Rorate Caeli

New Book Defends All-Male Liturgical Ministry, Subdiaconate/Minor Orders, and the Proper Roles of Clergy and Laity

I’m pleased to announce the release of my latest book, Ministers of Christ: Recovering the Roles of Clergy and Laity in an Age of Confusion (Crisis Publications).

When this project was first conceived over a year ago, my initial idea was to write a critique of Paul VI’s attempted suppression of the subdiaconate and minor orders, of John Paul II’s permission of altar girls, and of Francis’s innovation of female “acolytes” and “lectors.” During its writing, however, the scope of the book considerably broadened to include a full-scale presentation and defense of the traditional sevenfold manifestation of Orders — priest, deacon, subdeacon, lector, acolyte, exorcist, and porter — together with an explanation of the distinct but mutually supporting roles of clergy and laity. In order to accomplish this, I stepped back further to look at the distinction and complementarity of the sexes in the order of creation and the order of redemption, a perspective that provides the ultimate foundation for the Church’s entire teaching on states of life, roles, and ministries. In this way the book serves as a response to the “gender madness” that has afflicted the world and has increasingly infected the Church.

The summer’s anti-TLM motu proprio Traditionis Custodes and the mounting threats against the former Ecclesia Dei institutes that avail themselves of the traditional rites of ordination conspire to make the book’s overall argument more urgent still. (Fortunately, subsequent to July 16 I was given the opportunity to do some last-minute revisions to the text in order to take this new scenario into account. Nothing of substance had to be changed in the overall argument.)

Ministers of Christ analyzes the problems with recent popes’ successive innovations in the area of ministry, showing how they have created a theologically and liturgically incoherent situation—a categorical rupture from a tradition firmly rooted in the most profound anthropological, Christological, and ecclesiological principles. In this regard the Church stands in desperate need of the correct (and corrective) witness of the usus antiquior. This will remain true even if a tyrannical attempt is made to prohibit the ancient rites of ordination, an act that would have no more legal validity than Traditionis Custodes itself.


Part I, “Foundations,” looks at the most fundamental questions: how sexuality and the body have personal significance and therefore moral, theological, and liturgical significance as well; the connection between the Incarnation of Our Lord and the male priesthood and male sanctuary service; the blessing on womanhood conferred in and through Our Lady, the Virgin Mother of God; the Old Testament background and New Testament roots of the diaconate, subdiaconate, and minor orders, seen as radiating outward from the priesthood of Jesus Christ, and the solemn tradition behind this ecclesiastical hierarchy; and the proper role of the laity in the great world outside the churches, where they exercise their primary responsibilities.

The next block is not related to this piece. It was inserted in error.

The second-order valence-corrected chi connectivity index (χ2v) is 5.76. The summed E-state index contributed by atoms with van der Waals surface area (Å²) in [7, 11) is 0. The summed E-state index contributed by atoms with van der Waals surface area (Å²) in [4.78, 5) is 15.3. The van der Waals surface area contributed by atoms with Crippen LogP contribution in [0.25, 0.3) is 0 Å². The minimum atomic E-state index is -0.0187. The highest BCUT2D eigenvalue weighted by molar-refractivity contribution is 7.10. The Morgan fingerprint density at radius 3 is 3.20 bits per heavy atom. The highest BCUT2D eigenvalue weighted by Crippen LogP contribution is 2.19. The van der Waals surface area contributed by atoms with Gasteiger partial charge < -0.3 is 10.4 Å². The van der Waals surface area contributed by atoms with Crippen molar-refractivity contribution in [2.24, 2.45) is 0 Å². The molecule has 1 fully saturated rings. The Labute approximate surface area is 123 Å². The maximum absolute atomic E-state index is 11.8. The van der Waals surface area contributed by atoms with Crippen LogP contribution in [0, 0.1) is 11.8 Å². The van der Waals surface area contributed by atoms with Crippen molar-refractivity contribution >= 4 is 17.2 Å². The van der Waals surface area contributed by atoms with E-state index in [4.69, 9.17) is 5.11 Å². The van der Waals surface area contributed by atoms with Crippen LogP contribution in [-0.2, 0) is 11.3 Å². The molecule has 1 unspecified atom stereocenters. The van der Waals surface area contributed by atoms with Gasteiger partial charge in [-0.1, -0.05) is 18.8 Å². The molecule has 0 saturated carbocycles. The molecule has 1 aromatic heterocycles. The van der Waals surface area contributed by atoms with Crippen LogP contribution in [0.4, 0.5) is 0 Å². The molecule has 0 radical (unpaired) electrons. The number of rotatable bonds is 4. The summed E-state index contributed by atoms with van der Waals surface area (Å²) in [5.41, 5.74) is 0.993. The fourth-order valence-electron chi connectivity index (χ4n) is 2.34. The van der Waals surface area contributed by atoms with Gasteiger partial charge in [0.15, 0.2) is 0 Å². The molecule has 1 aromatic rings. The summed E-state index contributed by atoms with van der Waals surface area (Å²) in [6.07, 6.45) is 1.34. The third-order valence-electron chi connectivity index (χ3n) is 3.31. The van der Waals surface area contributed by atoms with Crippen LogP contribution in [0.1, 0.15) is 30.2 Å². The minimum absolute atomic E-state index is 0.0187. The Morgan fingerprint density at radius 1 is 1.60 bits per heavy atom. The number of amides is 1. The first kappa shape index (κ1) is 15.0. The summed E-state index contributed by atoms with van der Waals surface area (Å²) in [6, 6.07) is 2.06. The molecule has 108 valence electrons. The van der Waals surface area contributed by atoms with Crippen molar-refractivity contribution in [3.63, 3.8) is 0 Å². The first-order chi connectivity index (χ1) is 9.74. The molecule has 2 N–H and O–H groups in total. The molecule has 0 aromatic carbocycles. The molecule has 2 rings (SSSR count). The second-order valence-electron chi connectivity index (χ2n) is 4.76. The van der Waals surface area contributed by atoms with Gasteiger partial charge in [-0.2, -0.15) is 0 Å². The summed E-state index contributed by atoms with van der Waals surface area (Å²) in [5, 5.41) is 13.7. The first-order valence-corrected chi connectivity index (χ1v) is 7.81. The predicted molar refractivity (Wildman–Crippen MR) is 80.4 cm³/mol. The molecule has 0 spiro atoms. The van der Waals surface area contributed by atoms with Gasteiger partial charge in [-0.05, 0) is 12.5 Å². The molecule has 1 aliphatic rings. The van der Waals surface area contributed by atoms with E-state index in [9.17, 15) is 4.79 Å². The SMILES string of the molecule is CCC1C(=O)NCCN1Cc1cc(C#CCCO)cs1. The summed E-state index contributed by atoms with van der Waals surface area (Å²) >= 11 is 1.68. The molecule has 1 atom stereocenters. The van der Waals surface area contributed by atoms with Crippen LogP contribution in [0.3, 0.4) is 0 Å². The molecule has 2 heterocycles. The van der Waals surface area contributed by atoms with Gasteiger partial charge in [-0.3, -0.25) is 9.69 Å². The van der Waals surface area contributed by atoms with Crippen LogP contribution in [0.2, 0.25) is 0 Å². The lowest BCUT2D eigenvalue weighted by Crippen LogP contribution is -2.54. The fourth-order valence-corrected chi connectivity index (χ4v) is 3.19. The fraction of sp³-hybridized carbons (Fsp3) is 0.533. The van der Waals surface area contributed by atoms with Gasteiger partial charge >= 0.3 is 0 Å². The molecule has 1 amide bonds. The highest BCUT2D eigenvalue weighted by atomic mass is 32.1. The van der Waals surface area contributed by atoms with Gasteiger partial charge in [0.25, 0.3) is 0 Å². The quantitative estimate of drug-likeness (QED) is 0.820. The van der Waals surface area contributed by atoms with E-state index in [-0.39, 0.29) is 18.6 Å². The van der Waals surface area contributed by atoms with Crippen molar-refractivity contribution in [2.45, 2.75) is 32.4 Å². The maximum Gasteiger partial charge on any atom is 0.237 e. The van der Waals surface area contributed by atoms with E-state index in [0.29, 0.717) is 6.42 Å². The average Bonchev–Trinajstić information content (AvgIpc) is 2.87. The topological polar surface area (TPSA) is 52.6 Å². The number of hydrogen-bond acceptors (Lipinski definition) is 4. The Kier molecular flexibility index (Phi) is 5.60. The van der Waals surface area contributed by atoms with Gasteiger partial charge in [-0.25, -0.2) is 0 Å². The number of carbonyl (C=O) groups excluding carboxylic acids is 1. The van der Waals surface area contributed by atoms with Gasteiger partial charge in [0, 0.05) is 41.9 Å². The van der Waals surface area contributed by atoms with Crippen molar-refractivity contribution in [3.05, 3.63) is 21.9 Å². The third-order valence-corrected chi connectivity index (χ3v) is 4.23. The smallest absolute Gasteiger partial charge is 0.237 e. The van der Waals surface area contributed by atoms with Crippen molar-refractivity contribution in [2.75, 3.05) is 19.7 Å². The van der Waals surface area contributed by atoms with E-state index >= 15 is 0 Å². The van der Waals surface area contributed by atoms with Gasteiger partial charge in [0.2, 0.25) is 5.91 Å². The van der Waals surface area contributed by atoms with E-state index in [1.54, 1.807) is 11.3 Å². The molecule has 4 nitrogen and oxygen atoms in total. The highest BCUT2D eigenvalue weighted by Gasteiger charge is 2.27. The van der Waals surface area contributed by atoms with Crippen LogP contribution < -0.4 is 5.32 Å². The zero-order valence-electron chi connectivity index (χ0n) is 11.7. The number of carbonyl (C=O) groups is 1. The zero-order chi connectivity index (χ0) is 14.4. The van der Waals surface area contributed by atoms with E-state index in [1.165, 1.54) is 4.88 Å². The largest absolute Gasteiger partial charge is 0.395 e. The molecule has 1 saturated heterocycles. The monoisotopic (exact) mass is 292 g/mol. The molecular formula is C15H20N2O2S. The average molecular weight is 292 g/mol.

Part II, “Deviations,” takes a critical look at practices that entered the Church after the Second Vatican Council—above all, the attempt to sideline the subdiaconate and minor orders and the habitual use of female lectors and altar servers, whether filling in as “substitutes” or, as Pope Francis would have it, installed as ministers. It explains how these distortions and novelties misconstrue and muddle the callings of laity and clergy as well as their diverse but complementary modes of participation in the liturgy. In the course of the chapters, the notion of “active participation” is freed from its harsh captivity as a slogan trafficked by modern liturgists.

Part III, “Restoration,” charts a path out of this mess into a healthier church life, making the case for several related proposals:

– the universal reestablishment of the subdiaconate and minor orders, which have never been and cannot be abrogated and which remain in use to this day;

– a return to the traditional lex orandi of the classical Roman rite, which embodies true doctrine about states of life, ministries, and sexes;

– the wearing of veils by women in church as a sign of their distinctive role in the Mystical Body;

– the full acceptance of the supernatural and sacrificial vision of priesthood and consecrated life that attracts vocations today as it always did in the past, together with a firm repudiation of the “heresy of activism” that extinguishes the primacy of prayer and the ultimacy of contemplation;

– a reversal of the mad race of aggiornamento, to be replaced by the serene embrace of the essential changelessness of the Christian religion, which worships the immutable God in His eternal truth, reflected in traditional liturgical rites.

This book also includes the definitive versions of two essays by Bishop Athanasius Schneider: “The Significance of Minor Ministries in the Sacred Liturgy” and “Healing the Rupture: A Call for the Restoration of Minor Orders.”

Ministers of Christ concludes with three litanies for private devotional use. The first is for the clergy in general. The second and third, based on the Roman Martyrology, remind us that the Church’s history provides many examples of saintly subdeacons, lectors, acolytes, and exorcists whom we ought to invoke. Lastly, there is a select bibliography divided into topics.


   By Peter Kwasniewski, with two chapters by Bishop Athanasius Schneider.
   Foreword by Leila Marie Lawler.
   Manchester, NH: Crisis Publications, 2021.
   xliii + 285 pp.
   Paperback $19.95.

Available directly from the publisher or from Amazon.com.

Here is a short video (by no means professional...) that has more or less the same content as the post above, for those who prefer the video format.

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